4- Bravis V, Hui E, Salih S, Mehar S, Hassanein M, Devendra D. Ramadan Education and Awareness in Diabetes (READ) programme for Muslims with Type 2 diabetes who fast during Ramadan. Diabet Med. 2010 Mar;27(3):327–31.
5- Hui E, Bravis V, Hassanein M, Hanif W, Malik R, Chowdhury TA, et al. Management of people with diabetes wanting to fast during Ramadan. BMJ. 2010;340:c3053

 

 

Dinner with the diabetes team of the year!

6 Jun, 13 | by Dr Dean Jenkins

It was great to meet Dr Julie Edge and the Oxfordshire Paediatric Diabetes Team at the BMJ Awards recently. They were recognised for their work with primary schools overcoming the many barriers to diabetes care. Julie has recently published a review in Practical Diabetes covering some of the issues. (1)

Photo of Diabetes Team of the Year The evening was in central London and a great success as usual. It is good to celebrate good practice – of which there is plenty to choose from – instead of dwelling on the shortcomings of care.

Matthew Billingsley and I managed to record a short interview with the team where they explained what their programme had achieved.

 

1. Edge JA. Diabetes in primary schools: overcoming barriers to good care. Practical Diabetes 2012;29(8):320–323. Available from: http://onlinelibrary.wiley.com/doi/10.1002/pdi.1715/abstract

Is Type 1 diabetes linked to lower exposure to bacteria in early life?

23 Mar, 13 | by Dr Dean Jenkins

One of the posters at the Society for Endocrinology 2013 conference in Harrogate was from a team in Malta who claimed Type 1 diabetes is related to reduced exposure to bacteria in early life [1]. They pulled together three sources of data the WHO DiaMond Project (reported cases of Type 1 diabetes), the WHO estimates of mortality, and the Alexander Project [2] (antimicrobial susceptibility). The Society for Endocrinology also published a press release from the conference.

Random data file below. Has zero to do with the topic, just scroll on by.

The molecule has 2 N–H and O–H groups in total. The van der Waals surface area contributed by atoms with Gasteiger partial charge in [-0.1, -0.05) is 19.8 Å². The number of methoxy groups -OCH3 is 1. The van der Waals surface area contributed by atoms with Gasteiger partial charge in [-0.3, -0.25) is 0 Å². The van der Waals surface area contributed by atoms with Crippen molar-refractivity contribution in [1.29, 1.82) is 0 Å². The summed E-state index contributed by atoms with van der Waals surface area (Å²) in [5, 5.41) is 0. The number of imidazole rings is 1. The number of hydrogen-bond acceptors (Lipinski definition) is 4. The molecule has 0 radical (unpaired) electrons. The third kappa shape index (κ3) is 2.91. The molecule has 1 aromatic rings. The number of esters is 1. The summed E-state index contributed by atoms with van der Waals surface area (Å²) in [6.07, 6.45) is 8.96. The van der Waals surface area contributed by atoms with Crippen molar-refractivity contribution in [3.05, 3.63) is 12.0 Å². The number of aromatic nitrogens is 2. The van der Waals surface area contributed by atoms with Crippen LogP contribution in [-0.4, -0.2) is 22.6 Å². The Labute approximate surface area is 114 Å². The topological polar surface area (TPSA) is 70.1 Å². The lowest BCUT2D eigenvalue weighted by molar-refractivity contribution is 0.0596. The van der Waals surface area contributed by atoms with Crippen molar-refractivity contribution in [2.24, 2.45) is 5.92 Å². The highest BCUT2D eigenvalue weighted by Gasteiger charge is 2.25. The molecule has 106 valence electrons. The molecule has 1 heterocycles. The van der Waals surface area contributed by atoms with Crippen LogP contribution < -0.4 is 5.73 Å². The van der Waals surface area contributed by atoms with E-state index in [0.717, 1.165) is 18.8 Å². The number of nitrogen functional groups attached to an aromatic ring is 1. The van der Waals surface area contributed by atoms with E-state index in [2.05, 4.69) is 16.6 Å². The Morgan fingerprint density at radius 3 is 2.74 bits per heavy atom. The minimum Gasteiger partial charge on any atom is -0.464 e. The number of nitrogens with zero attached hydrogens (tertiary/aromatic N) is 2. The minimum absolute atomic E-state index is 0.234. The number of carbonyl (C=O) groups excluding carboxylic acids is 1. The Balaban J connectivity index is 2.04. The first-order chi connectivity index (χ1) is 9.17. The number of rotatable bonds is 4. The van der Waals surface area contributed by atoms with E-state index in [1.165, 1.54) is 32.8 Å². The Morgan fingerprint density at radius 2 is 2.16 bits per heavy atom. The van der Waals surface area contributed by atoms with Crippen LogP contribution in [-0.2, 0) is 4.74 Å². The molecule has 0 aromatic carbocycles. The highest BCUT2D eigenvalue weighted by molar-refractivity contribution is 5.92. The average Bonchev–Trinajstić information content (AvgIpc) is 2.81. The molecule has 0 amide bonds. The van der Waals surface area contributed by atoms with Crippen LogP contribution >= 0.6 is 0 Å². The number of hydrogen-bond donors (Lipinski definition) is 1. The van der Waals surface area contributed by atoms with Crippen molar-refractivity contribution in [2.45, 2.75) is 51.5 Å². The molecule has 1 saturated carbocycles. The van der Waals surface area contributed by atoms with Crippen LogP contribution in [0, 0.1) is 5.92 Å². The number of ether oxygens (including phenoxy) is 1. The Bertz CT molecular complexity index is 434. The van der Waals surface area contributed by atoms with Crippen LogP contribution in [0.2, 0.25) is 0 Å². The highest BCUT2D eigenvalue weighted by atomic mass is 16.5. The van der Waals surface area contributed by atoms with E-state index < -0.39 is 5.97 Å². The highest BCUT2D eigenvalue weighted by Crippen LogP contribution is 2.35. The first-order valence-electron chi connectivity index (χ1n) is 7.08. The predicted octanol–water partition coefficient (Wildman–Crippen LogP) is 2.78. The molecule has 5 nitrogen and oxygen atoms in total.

In their abstract the authors concluded:

“We found a negative correlation between country incidence of T1DM and its mortality from infectious diseases. Mortality from infectious diseases is a strong marker of the total infective burden. Incidence of T1DM was found to be positively correlated with the susceptibility of S. pneumoniae to all antibiotics studihttp://commons.wikimedia.org/wiki/File%3APseudomonas_aeruginosa_on_cetrimide_agar.jpged. Increased antibiotic susceptibility of a given organism may be an indirect marker of a low degree of exposure of the community to it. Our results provide support for the hygiene hypothesis, namely that diminished bacterial exposure in early post-natal life results in increased risk of developing T1DM.”